Nine crazy six-wheeled cars
For maximum impact, four wheels just aren't enough. Here are some of the wildest six-wheelers in motoring history. - By Graham Hope
If you’re the type of person who loves to make a statement in your car, these days there’s a host of ways to do it, whether it’s by way of more power, more bling or a lurid paint job. But if you really want to command attention, there’s one type of vehicle that’s guaranteed to put you centre stage regardless of anything else that may be on the road – a six-wheeler.
While less is often claimed to be more, when it comes to wheels the indisputable truth is that more actually IS more. As you might expect, there have been some mind-boggling six-wheeled creations over the years. Here are some of the best.
Mercedes G63 AMG 6x6
Arguably the most famous six-wheeler of recent times, and with good reason. Originally developed for the Australian military, a production version followed with AMG’s monstrous 536bhp 5.5-litre V8, standard 37-inch wheels and five differential locks. Easily the most extreme Mercedes SUV ever, and at £370,000, it had a price tag to match. One for footballers to salivate over.
Kahn Project Flying Huntsman 6x6
Anything Merc can do, we Kahn do better… That seemed to be the sentiment at play when Yorkshire performance specialist Kahn unveiled a 6x6 version of its Land Rover Defender-based Project Flying Huntsman. As with the Mercedes, it is generously powered, with a 6.2-litre GM V8 that produces in the region of 430bhp. A four-row 'Civilian Carrier’ version with seating for nine is also available if this is too basic for you...
Range Rover SLT
If the Kahn isn’t conspicuous enough for you, perhaps you should consider the Range Rover SLT from Berlin-based T.Fotiadis Design? Described modestly as “a superyacht lifestyle ambassador vehicle for the city,” the SLT is designed to transport superyacht owners and their guests “from pier to hotel or for an exciting night on the town.” Hmmm… Six metres long, based on an Autobiography LWB and observably not a car for the purist.
Townley Desert Ranger
Range Rover conversions are not a new idea. Back in the Eighties, London-based coachbuilder Townley Cross-Country Vehicles produced a series of Desert Ranger vehicles designed for exceptionally rich clients in the Middle East. Six-wheel versions were available, and the lavishly equipped vehicles came with a TV, video and hi-fi and a widened body, to provide the ultimate in luxury. Engine choice was a 3.5-litre Rover V8 or 5.7-litre Chevrolet unit.
Texas-based Hennessey Performance Engineering has a simple purpose – it makes fast cars go faster. But arguably its most startling creation is the VelociRaptor 6x6, which is based on the 2017 Ford F-150 Raptor. The pick-up features a twin-turbo engine delivering in excess of 600bhp, 6x6 locking rear axles, 20-inch wheels and upgraded suspension, as well as some beefy styling add-ons. Fancy it? Prices start at $349,000 (£273,000)....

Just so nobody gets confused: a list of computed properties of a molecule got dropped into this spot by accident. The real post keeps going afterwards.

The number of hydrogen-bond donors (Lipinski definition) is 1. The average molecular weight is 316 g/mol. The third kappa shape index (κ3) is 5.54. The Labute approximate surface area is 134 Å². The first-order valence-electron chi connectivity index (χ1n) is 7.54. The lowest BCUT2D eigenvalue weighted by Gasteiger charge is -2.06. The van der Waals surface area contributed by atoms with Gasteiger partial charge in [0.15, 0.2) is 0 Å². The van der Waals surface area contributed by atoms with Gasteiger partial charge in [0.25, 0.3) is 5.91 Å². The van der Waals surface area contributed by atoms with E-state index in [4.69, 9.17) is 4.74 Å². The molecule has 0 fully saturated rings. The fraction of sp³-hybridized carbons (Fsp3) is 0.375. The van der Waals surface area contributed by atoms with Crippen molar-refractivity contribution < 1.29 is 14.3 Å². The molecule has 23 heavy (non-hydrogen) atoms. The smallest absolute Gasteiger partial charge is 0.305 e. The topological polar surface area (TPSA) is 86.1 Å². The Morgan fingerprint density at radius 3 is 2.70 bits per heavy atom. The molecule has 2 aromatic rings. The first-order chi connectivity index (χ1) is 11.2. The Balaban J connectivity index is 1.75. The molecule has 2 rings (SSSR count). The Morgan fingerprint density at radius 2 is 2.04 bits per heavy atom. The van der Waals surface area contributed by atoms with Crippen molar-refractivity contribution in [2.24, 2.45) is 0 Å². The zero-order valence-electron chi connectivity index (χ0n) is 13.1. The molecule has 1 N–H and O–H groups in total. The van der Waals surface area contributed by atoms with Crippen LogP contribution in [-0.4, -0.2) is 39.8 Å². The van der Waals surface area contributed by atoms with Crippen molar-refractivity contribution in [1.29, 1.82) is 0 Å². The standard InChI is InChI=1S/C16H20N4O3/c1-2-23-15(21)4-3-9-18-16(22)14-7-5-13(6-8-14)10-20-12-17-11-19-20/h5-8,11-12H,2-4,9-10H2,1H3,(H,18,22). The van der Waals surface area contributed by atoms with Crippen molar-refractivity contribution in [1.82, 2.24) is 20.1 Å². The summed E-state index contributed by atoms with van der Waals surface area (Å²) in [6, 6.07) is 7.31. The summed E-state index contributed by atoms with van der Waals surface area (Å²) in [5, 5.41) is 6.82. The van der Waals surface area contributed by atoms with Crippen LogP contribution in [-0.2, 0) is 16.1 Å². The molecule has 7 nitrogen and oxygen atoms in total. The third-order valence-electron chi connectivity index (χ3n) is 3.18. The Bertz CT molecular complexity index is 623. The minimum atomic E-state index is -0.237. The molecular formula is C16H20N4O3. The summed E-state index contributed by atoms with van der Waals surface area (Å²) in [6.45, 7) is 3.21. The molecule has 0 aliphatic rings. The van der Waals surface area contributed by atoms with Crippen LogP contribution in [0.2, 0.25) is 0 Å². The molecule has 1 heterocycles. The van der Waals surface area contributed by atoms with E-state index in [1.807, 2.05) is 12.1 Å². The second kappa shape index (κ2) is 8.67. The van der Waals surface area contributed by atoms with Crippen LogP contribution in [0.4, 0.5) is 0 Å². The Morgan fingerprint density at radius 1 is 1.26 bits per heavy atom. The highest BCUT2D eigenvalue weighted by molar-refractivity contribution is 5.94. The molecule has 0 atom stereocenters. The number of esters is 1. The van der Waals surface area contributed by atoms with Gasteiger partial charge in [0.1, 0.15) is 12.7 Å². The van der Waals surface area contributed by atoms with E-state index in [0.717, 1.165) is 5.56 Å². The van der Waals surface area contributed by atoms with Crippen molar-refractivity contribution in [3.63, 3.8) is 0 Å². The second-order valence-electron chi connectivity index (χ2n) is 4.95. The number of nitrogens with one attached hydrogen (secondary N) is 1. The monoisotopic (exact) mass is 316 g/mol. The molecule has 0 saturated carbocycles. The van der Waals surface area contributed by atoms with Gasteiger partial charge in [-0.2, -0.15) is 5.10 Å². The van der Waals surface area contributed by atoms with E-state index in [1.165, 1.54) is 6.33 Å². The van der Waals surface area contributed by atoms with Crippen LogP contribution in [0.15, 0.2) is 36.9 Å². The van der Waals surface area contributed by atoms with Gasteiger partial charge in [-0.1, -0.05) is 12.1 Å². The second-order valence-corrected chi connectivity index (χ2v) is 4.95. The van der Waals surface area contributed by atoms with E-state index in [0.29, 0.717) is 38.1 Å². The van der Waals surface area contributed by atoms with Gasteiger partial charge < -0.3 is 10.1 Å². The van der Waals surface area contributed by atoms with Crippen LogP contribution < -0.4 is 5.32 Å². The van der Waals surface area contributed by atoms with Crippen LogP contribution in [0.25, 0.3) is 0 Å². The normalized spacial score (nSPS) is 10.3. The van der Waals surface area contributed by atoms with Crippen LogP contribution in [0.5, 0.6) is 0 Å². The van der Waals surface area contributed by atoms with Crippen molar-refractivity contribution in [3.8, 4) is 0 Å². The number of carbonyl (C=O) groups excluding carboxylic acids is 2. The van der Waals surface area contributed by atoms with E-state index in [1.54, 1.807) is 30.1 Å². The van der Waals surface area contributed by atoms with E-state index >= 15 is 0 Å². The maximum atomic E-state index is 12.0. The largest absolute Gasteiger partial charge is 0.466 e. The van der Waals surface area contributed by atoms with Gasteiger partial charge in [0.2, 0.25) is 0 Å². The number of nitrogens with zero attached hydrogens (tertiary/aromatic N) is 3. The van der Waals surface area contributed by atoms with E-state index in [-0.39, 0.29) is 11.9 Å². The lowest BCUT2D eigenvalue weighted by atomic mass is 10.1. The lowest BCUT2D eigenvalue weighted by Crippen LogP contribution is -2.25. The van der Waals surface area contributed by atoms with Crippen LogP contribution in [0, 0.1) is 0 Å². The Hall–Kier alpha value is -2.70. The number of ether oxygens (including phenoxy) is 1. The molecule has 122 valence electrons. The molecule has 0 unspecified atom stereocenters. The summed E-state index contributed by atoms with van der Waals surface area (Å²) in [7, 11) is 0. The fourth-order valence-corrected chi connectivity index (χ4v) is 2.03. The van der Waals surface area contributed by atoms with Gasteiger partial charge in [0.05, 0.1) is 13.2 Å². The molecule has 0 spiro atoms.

This astonishing creation, produced by British company Panther, featured an 8.2-litre Cadillac V8 twin-turbo 600bhp engine and a twin front axle, and was available with a detachable hard-top and convertible soft-top. It caused a sensation when it was unveiled at the 1977 London Motorfair, at Earls Court. But with a price tag that was significantly in excess of the most established supercars, this Panther was to remain a rare beast and sadly only two were ever produced.
Another wannabe supercar which went down the six-wheel route was Italy’s Covini C6W. Originally conceived in the Seventies, it wasn’t until 2004 that a prototype finally appeared. Its mid-mounted 434bhp 4.2-litre Audi V8 is unlikely to set too many pulses racing in this area of the market, and it’s not clear how many have been sold. But the C6W still makes the odd appearance at motor shows, and the Covini website suggests it’s available to buy if you feel the need.
Sbarro Citroen Cruise Crosser
This Citroen pick-up was based on the C-Crosser SUV, and both made their debut at the 2007 Geneva Motor Show. The Cruise Crosser was an early hybrid, with the third row of wheels powered by a 20kW electric motor, and a 2.2-litre turbodiesel engine under the bonnet. In this company, it looks almost conventional; proof that you still can still make a visual impact without going completely overboard. Who’d have thought you’d ever say that about an orange six-wheeler?
Ok, we know this countdown is all about making a statement and there’s no way you could take a GP racer out on the road. But no list of six-wheelers could possibly be complete without the legendary Tyrrell P34, which caused a stir in Formula One when it debuted in 1976 with its four, small 10-inch diameter wheels at the front and conventionally sized ones at the rear. The theory was this would improve grip, eliminate understeer and improve handling. And it worked to an extent, with Jody Scheckter and Patrick Depailler claiming a 1-2 in the 1976 Swedish GP. But the success was short-lived and by the end of 1977, Tyrrell’s flirtation with six wheels was over.